Census Citizenship Question Gets Blocked
For Now, Census Citizenship Question Gets Blocked
Handing civil rights and immigrants’ rights groups a victory, the U.S. Supreme Court this morning ruled that the Trump Administration’s rationale for including a citizenship question on the 2020 Census “seems to have been contrived,” and sent the matter back to the Commerce Secretary to try to explain his real reasons. Given the Supreme Court’s dim view of the original explanation, and the District Court’s extreme skepticism of the Trump Administration’s rationale, inclusion of the citizenship question on the Census now seems in serious doubt.
“At this time, in light of its contrived rationale, the federal government can’t add the citizenship question to the Census. At Lawyers for Civil Rights, we see no way the Commerce Secretary can possibly provide a legitimate and lawful explanation,” said Iván Espinoza-Madrigal, Executive Director of Lawyers for Civil Rights.
Today’s ruling is a victory for equality and for the rule of law. In partnership with Mintz, Lawyers for Civil Rights filed a brief in this Supreme Court case, arguing that our country’s most vulnerable residents—including immigrants, people of color, and low-income individuals—are particularly harmed when agencies violate the Administrative Procedure Act (APA) by acting arbitrarily, capriciously, or in excess of their lawful authority. In rendering its decision, the Supreme Court highlighted this exact point, holding that “[t]he reasoned explanation requirement of administrative law, after all, is meant to ensure that agencies offer genuine justifications for important decisions, reasons that can be scrutinized by courts and the interested public. Accepting contrived reasons would defeat the purpose of this enterprise.”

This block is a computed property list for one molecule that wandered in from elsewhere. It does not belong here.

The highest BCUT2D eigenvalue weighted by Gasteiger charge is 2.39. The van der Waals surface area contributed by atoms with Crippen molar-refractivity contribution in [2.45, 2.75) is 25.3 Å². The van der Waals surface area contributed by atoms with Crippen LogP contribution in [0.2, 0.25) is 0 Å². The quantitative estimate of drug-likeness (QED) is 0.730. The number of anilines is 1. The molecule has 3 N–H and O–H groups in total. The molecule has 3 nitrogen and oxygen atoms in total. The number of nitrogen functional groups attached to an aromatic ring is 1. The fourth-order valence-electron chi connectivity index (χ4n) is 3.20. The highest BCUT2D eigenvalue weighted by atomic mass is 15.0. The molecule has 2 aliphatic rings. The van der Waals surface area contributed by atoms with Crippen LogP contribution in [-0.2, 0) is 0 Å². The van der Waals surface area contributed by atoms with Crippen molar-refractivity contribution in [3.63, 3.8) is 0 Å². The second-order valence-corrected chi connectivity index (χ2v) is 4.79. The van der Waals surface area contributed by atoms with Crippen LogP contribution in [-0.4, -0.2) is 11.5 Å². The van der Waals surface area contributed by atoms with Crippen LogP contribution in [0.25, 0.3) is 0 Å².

We have won the battle. But the fight goes on. Lawyers for Civil Rights will continue working to ensure that the citizenship question is not included – and that historically undercounted communities are counted – in the Census.
We encourage our friends and allies to get involved by helping to ensure that our communities fill out the Census. Community outreach and engagement materials are available here.
The importance of the Census cannot be understated. In addition to determining our congressional representation, Census 2020 will allocate funding for over 130 federal programs, including MassHealth, the Children’s Health Insurance Program (CHIP), Head Start, the Low Income Home Energy Assistance Program (LIHEAP), and other important public and social services. If we are not all counted in the Census, then Massachusetts could lose $2,500 per person, per year in federal funding for ten years.
We are asking our allies to reassure their constituents that the personal information they share in their census form is completely confidential. That means that it is against the law for the Census Bureau to share personal information with anyone, including local, state, and federal government agencies. Lawyers for Civil Rights and other community advocates are here to protect any individual whose confidentiality is breached in any way.
Today, we celebrate this victory. Tomorrow, we continue to work to ensure that historically underrepresented populations are counted in the 2020 Census.
Need help? Call our multilingual Census Hotline at 617-482-1145 and visit www.lawyersforcivilrights.org/census.